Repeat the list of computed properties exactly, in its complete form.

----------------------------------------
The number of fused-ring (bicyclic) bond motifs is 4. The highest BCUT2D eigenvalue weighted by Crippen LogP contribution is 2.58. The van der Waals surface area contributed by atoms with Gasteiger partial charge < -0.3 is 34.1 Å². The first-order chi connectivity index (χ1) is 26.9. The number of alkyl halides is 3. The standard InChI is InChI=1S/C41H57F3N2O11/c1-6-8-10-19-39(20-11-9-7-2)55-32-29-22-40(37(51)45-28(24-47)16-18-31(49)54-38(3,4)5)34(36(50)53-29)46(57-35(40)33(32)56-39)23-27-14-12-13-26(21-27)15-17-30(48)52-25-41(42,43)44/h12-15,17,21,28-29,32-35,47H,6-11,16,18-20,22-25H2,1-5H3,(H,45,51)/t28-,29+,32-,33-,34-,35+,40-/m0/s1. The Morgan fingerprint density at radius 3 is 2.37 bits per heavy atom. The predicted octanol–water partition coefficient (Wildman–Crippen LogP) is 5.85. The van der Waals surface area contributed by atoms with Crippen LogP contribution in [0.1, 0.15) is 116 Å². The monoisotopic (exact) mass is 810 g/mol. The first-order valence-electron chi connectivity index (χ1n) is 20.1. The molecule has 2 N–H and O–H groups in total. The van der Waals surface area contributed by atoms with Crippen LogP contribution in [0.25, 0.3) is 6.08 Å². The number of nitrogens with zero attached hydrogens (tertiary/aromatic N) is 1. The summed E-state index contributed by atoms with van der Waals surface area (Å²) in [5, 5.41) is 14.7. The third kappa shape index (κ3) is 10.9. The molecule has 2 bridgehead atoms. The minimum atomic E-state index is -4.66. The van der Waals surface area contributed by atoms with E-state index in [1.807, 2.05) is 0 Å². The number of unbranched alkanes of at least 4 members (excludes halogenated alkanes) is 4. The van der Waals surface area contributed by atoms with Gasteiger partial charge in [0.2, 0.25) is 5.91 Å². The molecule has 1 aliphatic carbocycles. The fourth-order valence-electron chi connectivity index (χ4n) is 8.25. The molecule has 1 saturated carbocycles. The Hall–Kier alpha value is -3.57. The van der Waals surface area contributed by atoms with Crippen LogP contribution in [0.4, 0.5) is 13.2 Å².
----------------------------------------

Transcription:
The number of fused-ring (bicyclic) bond motifs is 4. The highest BCUT2D eigenvalue weighted by Crippen LogP contribution is 2.58. The van der Waals surface area contributed by atoms with Gasteiger partial charge < -0.3 is 34.1 Å². The first-order chi connectivity index (χ1) is 26.9. The number of alkyl halides is 3. The standard InChI is InChI=1S/C41H57F3N2O11/c1-6-8-10-19-39(20-11-9-7-2)55-32-29-22-40(37(51)45-28(24-47)16-18-31(49)54-38(3,4)5)34(36(50)53-29)46(57-35(40)33(32)56-39)23-27-14-12-13-26(21-27)15-17-30(48)52-25-41(42,43)44/h12-15,17,21,28-29,32-35,47H,6-11,16,18-20,22-25H2,1-5H3,(H,45,51)/t28-,29+,32-,33-,34-,35+,40-/m0/s1. The Morgan fingerprint density at radius 3 is 2.37 bits per heavy atom. The predicted octanol–water partition coefficient (Wildman–Crippen LogP) is 5.85. The van der Waals surface area contributed by atoms with Crippen LogP contribution in [0.1, 0.15) is 116 Å². The monoisotopic (exact) mass is 810 g/mol. The first-order valence-electron chi connectivity index (χ1n) is 20.1. The molecule has 2 N–H and O–H groups in total. The van der Waals surface area contributed by atoms with Crippen LogP contribution in [0.25, 0.3) is 6.08 Å². The number of nitrogens with zero attached hydrogens (tertiary/aromatic N) is 1. The summed E-state index contributed by atoms with van der Waals surface area (Å²) in [5, 5.41) is 14.7. The third kappa shape index (κ3) is 10.9. The molecule has 2 bridgehead atoms. The minimum atomic E-state index is -4.66. The van der Waals surface area contributed by atoms with E-state index in [1.807, 2.05) is 0 Å². The number of unbranched alkanes of at least 4 members (excludes halogenated alkanes) is 4. The van der Waals surface area contributed by atoms with Gasteiger partial charge in [0.2, 0.25) is 5.91 Å². The molecule has 1 aliphatic carbocycles. The fourth-order valence-electron chi connectivity index (χ4n) is 8.25. The molecule has 1 saturated carbocycles. The Hall–Kier alpha value is -3.57. The van der Waals surface area contributed by atoms with Crippen LogP contribution in [0.4, 0.5) is 13.2 Å².